A Review of Atmel Studio 7
New things excite me! Even if they aren’t relevant to what I’m working on, I can’t help taking a peek to see what they’re about, how they’ve improved, and what cleverness has been included in them. Perhaps you’re the same – you can’t wait to download the updated version of Android or iOS, or upgrade your favourite software tool when an update is released. Well, this month saw the release of an update to a tool that I (and probably you) use all the time – Atmel announced the release of Atmel Studio 7. Of course, I had to take a look to see how it was going to make my embedded life easier. If you’re as curious as I was, then this short review will give you a taste.
A Summary: Atmel Studio 7’s New Features
If you’re pushed for time, then here are the key features touted by Atmel:
- Updated IDE interface
- Improved and expanded help system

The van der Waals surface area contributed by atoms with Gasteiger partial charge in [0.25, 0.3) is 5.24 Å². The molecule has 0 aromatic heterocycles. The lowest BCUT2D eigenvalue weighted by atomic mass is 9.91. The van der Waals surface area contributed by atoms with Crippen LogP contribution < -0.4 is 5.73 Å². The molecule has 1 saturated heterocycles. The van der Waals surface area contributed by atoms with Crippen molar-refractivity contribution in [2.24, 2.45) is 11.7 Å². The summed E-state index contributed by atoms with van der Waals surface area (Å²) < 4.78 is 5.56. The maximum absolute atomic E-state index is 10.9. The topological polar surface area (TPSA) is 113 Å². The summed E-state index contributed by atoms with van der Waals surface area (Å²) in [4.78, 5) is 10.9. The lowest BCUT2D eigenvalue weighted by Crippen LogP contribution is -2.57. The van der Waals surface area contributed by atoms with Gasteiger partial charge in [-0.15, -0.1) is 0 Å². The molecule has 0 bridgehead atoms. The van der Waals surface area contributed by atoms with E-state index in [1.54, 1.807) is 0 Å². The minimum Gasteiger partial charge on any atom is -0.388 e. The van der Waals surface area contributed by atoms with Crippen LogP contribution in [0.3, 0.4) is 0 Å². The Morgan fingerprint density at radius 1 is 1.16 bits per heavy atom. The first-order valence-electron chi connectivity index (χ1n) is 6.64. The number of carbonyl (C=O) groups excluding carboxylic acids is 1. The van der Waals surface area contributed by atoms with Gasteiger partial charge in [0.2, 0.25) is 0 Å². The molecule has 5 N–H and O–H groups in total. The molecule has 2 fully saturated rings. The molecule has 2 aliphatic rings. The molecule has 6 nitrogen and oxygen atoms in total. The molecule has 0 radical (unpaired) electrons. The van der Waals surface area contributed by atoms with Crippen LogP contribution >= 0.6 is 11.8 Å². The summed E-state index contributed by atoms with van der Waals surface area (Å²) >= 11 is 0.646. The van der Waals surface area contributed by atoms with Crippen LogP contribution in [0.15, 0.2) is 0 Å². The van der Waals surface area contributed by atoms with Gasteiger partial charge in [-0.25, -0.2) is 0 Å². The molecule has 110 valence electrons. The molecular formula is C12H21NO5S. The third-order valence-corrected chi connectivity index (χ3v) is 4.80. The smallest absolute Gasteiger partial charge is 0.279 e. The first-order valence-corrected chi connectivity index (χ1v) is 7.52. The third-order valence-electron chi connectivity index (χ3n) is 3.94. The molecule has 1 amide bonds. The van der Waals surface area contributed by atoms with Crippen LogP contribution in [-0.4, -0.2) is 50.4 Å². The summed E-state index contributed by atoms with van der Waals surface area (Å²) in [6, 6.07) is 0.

- Integrated Data Visualizer
- Ability to import Arduino sketches into Atmel Studio
- Atmel START – configure your ARM projects more easily
If that list seems a little short, then carry on reading for a more detailed look.
If you don’t have a decent broadband connection, then Atmel Studio 7 is going to take a while to download – it’s not small. These days, however, it’s unlikely that you’ll find any kind of fully-featured IDE that doesn’t stretch your internet connection. To try to limit the impact on you, Atmel have come up with a smarter installation process. You can either choose to download the full installation package, or you can use the Web Installer – this gives you the option to reduce total download time (and bloat) by only installing support for the platforms that you choose: AVR 8-bit, AVR 32-bit, or ARM. I chose this path, and downloaded the 2MB installer stub. First I chose the architectures I wanted to be able to develop for (AVR-8 and ARM), and then the extensions (Atmel Software Framework (ASF) and Example code).